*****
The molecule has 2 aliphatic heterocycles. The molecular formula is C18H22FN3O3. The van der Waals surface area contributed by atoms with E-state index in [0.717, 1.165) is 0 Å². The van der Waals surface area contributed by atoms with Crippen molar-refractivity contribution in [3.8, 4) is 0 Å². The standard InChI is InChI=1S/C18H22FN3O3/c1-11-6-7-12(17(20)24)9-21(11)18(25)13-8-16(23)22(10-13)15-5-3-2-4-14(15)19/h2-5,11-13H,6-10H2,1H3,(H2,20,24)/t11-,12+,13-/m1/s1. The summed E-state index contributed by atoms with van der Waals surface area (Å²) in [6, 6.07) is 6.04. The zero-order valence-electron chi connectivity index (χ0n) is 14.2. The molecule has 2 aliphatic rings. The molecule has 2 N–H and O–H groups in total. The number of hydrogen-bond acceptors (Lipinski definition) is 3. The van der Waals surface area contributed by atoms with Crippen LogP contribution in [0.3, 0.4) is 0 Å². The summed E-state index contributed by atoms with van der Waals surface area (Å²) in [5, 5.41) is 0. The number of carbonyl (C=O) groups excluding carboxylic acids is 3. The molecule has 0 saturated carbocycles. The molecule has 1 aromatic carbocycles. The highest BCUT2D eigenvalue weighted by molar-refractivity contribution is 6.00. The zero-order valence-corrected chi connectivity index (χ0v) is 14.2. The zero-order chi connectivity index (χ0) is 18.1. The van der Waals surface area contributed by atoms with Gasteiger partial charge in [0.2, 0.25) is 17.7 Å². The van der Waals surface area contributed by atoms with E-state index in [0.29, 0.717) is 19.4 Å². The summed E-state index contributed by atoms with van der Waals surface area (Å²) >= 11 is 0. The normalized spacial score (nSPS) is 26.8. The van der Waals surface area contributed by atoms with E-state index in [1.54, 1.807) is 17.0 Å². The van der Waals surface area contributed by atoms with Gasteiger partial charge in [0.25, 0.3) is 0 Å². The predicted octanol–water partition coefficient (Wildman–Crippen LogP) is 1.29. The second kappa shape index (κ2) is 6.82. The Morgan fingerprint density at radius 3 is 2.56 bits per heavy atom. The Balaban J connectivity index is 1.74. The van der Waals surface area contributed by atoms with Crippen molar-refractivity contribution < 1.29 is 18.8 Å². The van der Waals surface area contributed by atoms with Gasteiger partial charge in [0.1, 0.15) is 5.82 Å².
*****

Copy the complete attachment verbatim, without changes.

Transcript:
The molecule has 2 aliphatic heterocycles. The molecular formula is C18H22FN3O3. The van der Waals surface area contributed by atoms with E-state index in [0.717, 1.165) is 0 Å². The van der Waals surface area contributed by atoms with Crippen molar-refractivity contribution in [3.8, 4) is 0 Å². The standard InChI is InChI=1S/C18H22FN3O3/c1-11-6-7-12(17(20)24)9-21(11)18(25)13-8-16(23)22(10-13)15-5-3-2-4-14(15)19/h2-5,11-13H,6-10H2,1H3,(H2,20,24)/t11-,12+,13-/m1/s1. The summed E-state index contributed by atoms with van der Waals surface area (Å²) in [6, 6.07) is 6.04. The zero-order valence-electron chi connectivity index (χ0n) is 14.2. The molecule has 2 aliphatic rings. The molecule has 2 N–H and O–H groups in total. The number of hydrogen-bond acceptors (Lipinski definition) is 3. The van der Waals surface area contributed by atoms with Crippen LogP contribution in [0.3, 0.4) is 0 Å². The summed E-state index contributed by atoms with van der Waals surface area (Å²) in [5, 5.41) is 0. The number of carbonyl (C=O) groups excluding carboxylic acids is 3. The molecule has 0 saturated carbocycles. The molecule has 1 aromatic carbocycles. The highest BCUT2D eigenvalue weighted by molar-refractivity contribution is 6.00. The zero-order valence-corrected chi connectivity index (χ0v) is 14.2. The zero-order chi connectivity index (χ0) is 18.1. The van der Waals surface area contributed by atoms with Gasteiger partial charge in [0.2, 0.25) is 17.7 Å². The van der Waals surface area contributed by atoms with E-state index in [0.29, 0.717) is 19.4 Å². The summed E-state index contributed by atoms with van der Waals surface area (Å²) >= 11 is 0. The normalized spacial score (nSPS) is 26.8. The van der Waals surface area contributed by atoms with E-state index in [1.54, 1.807) is 17.0 Å². The van der Waals surface area contributed by atoms with Gasteiger partial charge in [0.25, 0.3) is 0 Å². The predicted octanol–water partition coefficient (Wildman–Crippen LogP) is 1.29. The second kappa shape index (κ2) is 6.82. The Morgan fingerprint density at radius 3 is 2.56 bits per heavy atom. The Balaban J connectivity index is 1.74. The van der Waals surface area contributed by atoms with Crippen molar-refractivity contribution < 1.29 is 18.8 Å². The van der Waals surface area contributed by atoms with Gasteiger partial charge in [0.1, 0.15) is 5.82 Å².